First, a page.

Changing the Trajectory of Child Sexual Abuse Victims
MAY 12, 2016
MD Magazine Staff
Researchers from the University of Alberta suggest that a complex multimodal program delivered at a dedicated facility and with a primary therapeutic focus on trauma-focused cognitive behavioral therapy appears to significantly reduce Child Post-Traumatic Stress Disorder Symptom Scale (CPPS) scores over 4 weeks.
Called the Little Warriors program, it is the first intensive program to demonstrate such a clinical impact, suggesting a breakthrough for the lasting mental health of child sexual abuse victims. Additionally, the study facility, the Be Brave Branch, is the first and only facility of its kind to offer intensive, dedicated, and multimodal treatment to child (aged 8 to 12) sexual abuse survivors. The program commissioned the University of Alberta’s Faculty of Medicine & Dentistry under the lead of Peter Silverstone and Jacqui Linder, PhD, both professors in the Department of Psychiatry.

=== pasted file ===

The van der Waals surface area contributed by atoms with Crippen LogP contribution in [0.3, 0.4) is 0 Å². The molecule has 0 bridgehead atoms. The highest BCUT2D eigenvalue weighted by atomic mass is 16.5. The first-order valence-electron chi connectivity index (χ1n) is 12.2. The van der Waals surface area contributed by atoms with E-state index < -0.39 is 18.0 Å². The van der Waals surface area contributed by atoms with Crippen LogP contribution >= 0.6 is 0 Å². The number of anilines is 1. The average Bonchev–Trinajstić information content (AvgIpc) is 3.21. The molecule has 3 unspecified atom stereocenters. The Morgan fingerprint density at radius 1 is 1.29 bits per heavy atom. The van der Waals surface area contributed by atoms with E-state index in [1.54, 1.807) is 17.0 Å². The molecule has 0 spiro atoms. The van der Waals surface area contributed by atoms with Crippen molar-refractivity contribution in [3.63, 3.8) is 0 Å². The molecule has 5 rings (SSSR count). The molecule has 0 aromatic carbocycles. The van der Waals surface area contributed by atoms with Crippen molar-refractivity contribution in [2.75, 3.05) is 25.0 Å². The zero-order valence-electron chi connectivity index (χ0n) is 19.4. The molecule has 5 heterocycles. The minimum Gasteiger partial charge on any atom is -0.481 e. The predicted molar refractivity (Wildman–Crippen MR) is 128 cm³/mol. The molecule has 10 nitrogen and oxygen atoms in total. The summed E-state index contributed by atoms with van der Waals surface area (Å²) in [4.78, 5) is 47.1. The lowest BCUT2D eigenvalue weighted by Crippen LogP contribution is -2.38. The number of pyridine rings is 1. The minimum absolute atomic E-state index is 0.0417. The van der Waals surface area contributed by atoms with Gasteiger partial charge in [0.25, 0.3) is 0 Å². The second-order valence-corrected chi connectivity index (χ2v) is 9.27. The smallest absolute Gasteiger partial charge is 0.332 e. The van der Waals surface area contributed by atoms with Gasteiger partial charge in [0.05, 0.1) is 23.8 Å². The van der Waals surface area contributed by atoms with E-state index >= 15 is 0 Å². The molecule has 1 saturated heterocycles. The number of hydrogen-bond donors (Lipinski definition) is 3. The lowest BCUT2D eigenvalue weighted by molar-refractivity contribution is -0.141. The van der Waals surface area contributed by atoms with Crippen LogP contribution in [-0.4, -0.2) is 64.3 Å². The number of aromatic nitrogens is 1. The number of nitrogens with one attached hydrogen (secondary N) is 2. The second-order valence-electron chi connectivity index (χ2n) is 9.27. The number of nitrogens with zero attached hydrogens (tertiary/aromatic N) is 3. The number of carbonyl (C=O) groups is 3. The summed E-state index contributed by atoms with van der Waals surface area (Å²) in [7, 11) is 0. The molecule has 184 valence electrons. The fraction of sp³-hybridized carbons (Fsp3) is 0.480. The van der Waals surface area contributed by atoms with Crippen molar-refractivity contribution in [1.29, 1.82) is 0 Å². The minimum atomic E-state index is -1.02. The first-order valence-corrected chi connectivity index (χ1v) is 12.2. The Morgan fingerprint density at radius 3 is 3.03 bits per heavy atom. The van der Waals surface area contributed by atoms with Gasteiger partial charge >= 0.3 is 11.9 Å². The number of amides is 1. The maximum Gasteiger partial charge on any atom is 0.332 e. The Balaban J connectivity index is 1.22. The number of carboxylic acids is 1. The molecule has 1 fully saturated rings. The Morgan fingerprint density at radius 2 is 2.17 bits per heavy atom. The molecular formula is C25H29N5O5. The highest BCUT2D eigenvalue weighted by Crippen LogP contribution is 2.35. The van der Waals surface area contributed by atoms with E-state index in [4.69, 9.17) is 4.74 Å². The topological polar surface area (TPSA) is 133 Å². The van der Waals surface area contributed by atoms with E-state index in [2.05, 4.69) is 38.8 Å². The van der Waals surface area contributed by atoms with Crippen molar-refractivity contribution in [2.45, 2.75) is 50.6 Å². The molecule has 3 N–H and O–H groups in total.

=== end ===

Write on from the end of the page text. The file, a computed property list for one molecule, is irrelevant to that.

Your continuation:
“People who have experienced child sexual abuse have much higher rates of problems that affect both their psychological and physical health for many years,” explained Silverstone. “If you look at the people who subsequently end up on the street or homeless, large numbers of them suffered abuse—physical, sexual and emotional—as children. For the past 20 to 30 years, the primary method has been intermittent treatment. A therapist will meet with a survivor every week or every two weeks—and the fact of the matter is that has been shown to not be the most effective. This study represents a paradigm shift in the way that we suggest children survivors should be treated. This comprehensive approach is making a difference. We are changing the trajectory of children’s lives.”